This article is written by Anushka Sharma from Delhi Metropolitan Education GGSIPU and curated by Shruti Chaudhary from Dr. Ram Manohar Lohiya National Law University, Lucknow.
The world has experienced various types of pandemics but the current pandemic which the whole world is experiencing is a very novel situation for all the countries. The effect of the pandemic is found everywhere from a superpower to an underdeveloped country leaving no one behind and threatening people from each strata of the society.
COVID-19 which was declared a Public Health Emergency of International Concern on 30th of January, 2020 has locked human beings and halted all their outside activities which in turn is impacting the economy among other things.
In India, the lockdown was imposed on 25th of March to avoid the infection from spreading.
The lockdown has impacted the lives of many and mostly the vulnerable communities who are suffering a lot because of the pandemic. There are people who are already suffering from unemployment and other harsh consequences of the pandemic. The country is already facing an economic recession. The pandemic has brought uncertainty for everyone and everything because nobody knows how to deal with it even after its presence for such a long duration.
Among other institutions, judiciary is one of the institutions which has been impacted by this pandemic. The courts have been shut down to avoid large gatherings of people which could risk the spread of the virus but the legal institution has come up with an idea of virtual hearing to deliver justice amidst this pandemic because conflicts between individual and individual/individuals and state will still continue whether the pandemic is in existence or not. Therefore, it is very necessary that the judicial institution is vigilant and active during the pandemic because injustice and other ill practices will continue to exist even during the pandemic or may even thrive.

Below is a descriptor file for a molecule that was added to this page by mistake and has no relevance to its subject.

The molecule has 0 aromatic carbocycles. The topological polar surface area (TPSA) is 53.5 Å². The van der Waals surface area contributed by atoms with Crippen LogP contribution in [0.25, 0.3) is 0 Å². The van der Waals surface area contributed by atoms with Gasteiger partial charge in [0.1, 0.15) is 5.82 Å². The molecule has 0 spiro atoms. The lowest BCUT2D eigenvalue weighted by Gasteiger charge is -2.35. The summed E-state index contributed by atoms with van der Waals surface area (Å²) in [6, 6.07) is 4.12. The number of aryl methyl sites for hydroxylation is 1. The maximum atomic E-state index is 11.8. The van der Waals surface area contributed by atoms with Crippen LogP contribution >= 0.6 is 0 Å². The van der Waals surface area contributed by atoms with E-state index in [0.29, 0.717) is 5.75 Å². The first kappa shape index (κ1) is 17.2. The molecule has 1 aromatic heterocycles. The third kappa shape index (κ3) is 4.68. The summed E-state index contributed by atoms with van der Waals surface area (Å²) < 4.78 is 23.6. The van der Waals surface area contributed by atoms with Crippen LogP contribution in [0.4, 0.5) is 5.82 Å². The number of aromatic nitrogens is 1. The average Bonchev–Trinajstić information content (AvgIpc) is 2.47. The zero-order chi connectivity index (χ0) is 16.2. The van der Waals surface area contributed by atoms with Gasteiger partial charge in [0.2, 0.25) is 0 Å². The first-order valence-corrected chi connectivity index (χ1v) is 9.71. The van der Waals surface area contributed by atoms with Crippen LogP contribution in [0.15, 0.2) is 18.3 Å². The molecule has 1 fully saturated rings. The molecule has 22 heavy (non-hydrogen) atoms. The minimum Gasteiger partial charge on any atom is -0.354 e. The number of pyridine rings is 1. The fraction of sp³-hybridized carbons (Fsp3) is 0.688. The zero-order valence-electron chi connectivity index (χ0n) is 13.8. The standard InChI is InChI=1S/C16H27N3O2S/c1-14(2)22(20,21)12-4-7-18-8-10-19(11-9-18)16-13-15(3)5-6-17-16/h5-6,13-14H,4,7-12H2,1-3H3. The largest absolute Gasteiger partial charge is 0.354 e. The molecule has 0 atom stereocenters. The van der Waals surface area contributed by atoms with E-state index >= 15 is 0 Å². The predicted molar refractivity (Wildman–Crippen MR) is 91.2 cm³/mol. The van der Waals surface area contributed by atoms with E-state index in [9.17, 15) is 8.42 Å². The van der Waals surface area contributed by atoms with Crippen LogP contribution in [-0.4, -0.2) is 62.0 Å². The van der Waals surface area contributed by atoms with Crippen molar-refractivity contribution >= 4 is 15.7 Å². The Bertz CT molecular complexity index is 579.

The Apex Court of India has dealt with many cases amidst the pandemic, some of them are The PM CARE and the RTI Act issue, Jammu, and Kashmir internet services issue, among others.
Now, let’s discuss about the laws which India has used to deal with situations like these. There are two enactments which the Centre and the States is using to deal with the ongoing pandemic.
One is the Epidemic Disease Act of 1897 which is an old colonial enactment which was not in use for a long period of time. This act was introduced to deal with the spread of bubonic plague. The enactment was built in such a way that it can be used only for local pandemics and not global ones like the ongoing current pandemic- COVID-19.
The act had very less no. of sections during the bubonic plague but after experiencing the current epidemic the act has been amended to include protection of health workers from act of violence and expansion of Section 2A to include regulation of movement of vehicles and persons. Before this pandemic, the act included or stated only the extension of the act, powers of the Central government, penalties, and protection of the people who acted under the act.
The second enactment is the Disaster Management Act of 2005. It is a modern enactment which suggests “prevention and mitigation effects of disaster and for undertaking a holistic, coordinated and prompt response to any disaster situation.”
These enactments were built to deal with issues like floods, cyclones, earthquakes and other natural disasters or man-made disasters.
The law-makers never anticipated how to deal with this kind of global pandemic which stayed so long and made everyone from government to normal civilians uncertain about the future.
The pandemic has brought with it other issues which can be resolved only by a vigorous judicial review. The pandemic has not altered but created new and more challenges for the future. There are a lot of modifications and improvements which our health infrastructure, judiciary and other institutions require to go through to deal with any uncertain problems which may bounce in future.